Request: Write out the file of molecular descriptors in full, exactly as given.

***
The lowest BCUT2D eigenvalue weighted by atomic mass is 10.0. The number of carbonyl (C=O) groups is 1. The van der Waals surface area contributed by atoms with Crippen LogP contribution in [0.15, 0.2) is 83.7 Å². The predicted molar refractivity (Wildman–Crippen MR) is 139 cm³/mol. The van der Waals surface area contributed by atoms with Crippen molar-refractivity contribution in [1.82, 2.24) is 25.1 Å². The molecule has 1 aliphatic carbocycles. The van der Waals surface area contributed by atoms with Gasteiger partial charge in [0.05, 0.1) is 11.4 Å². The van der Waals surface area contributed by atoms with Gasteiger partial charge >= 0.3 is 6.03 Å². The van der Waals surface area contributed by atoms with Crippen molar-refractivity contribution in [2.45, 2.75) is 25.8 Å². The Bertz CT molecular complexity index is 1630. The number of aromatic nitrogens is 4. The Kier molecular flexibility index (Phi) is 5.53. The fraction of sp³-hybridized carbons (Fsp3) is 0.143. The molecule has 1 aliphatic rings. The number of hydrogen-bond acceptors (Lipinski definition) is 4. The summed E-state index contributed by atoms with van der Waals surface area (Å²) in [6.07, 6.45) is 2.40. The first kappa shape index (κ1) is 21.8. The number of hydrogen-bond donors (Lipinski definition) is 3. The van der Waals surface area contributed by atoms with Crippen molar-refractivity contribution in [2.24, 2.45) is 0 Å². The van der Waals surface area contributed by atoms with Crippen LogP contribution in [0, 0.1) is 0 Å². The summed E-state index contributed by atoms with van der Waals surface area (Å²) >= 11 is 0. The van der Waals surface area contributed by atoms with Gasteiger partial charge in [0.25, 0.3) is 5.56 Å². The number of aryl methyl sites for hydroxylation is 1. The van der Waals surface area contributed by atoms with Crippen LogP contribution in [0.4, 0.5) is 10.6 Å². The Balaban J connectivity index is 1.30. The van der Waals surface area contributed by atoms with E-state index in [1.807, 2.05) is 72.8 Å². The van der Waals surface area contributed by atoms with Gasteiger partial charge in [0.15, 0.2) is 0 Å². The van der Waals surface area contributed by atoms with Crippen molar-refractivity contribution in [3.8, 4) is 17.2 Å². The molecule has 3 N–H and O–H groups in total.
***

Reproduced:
The lowest BCUT2D eigenvalue weighted by atomic mass is 10.0. The number of carbonyl (C=O) groups is 1. The van der Waals surface area contributed by atoms with Crippen LogP contribution in [0.15, 0.2) is 83.7 Å². The predicted molar refractivity (Wildman–Crippen MR) is 139 cm³/mol. The van der Waals surface area contributed by atoms with Crippen molar-refractivity contribution in [1.82, 2.24) is 25.1 Å². The molecule has 1 aliphatic carbocycles. The van der Waals surface area contributed by atoms with Gasteiger partial charge in [0.05, 0.1) is 11.4 Å². The van der Waals surface area contributed by atoms with Gasteiger partial charge >= 0.3 is 6.03 Å². The van der Waals surface area contributed by atoms with Crippen molar-refractivity contribution in [2.45, 2.75) is 25.8 Å². The Bertz CT molecular complexity index is 1630. The number of aromatic nitrogens is 4. The Kier molecular flexibility index (Phi) is 5.53. The fraction of sp³-hybridized carbons (Fsp3) is 0.143. The molecule has 1 aliphatic rings. The number of hydrogen-bond acceptors (Lipinski definition) is 4. The summed E-state index contributed by atoms with van der Waals surface area (Å²) in [6.07, 6.45) is 2.40. The first kappa shape index (κ1) is 21.8. The number of hydrogen-bond donors (Lipinski definition) is 3. The van der Waals surface area contributed by atoms with Crippen molar-refractivity contribution in [2.24, 2.45) is 0 Å². The van der Waals surface area contributed by atoms with Crippen LogP contribution in [0, 0.1) is 0 Å². The summed E-state index contributed by atoms with van der Waals surface area (Å²) >= 11 is 0. The van der Waals surface area contributed by atoms with Gasteiger partial charge in [0.25, 0.3) is 5.56 Å². The number of aryl methyl sites for hydroxylation is 1. The van der Waals surface area contributed by atoms with Crippen LogP contribution in [0.4, 0.5) is 10.6 Å². The Balaban J connectivity index is 1.30. The van der Waals surface area contributed by atoms with E-state index in [1.807, 2.05) is 72.8 Å². The van der Waals surface area contributed by atoms with Gasteiger partial charge in [0.15, 0.2) is 0 Å². The van der Waals surface area contributed by atoms with Crippen molar-refractivity contribution in [3.8, 4) is 17.2 Å². The molecule has 3 N–H and O–H groups in total.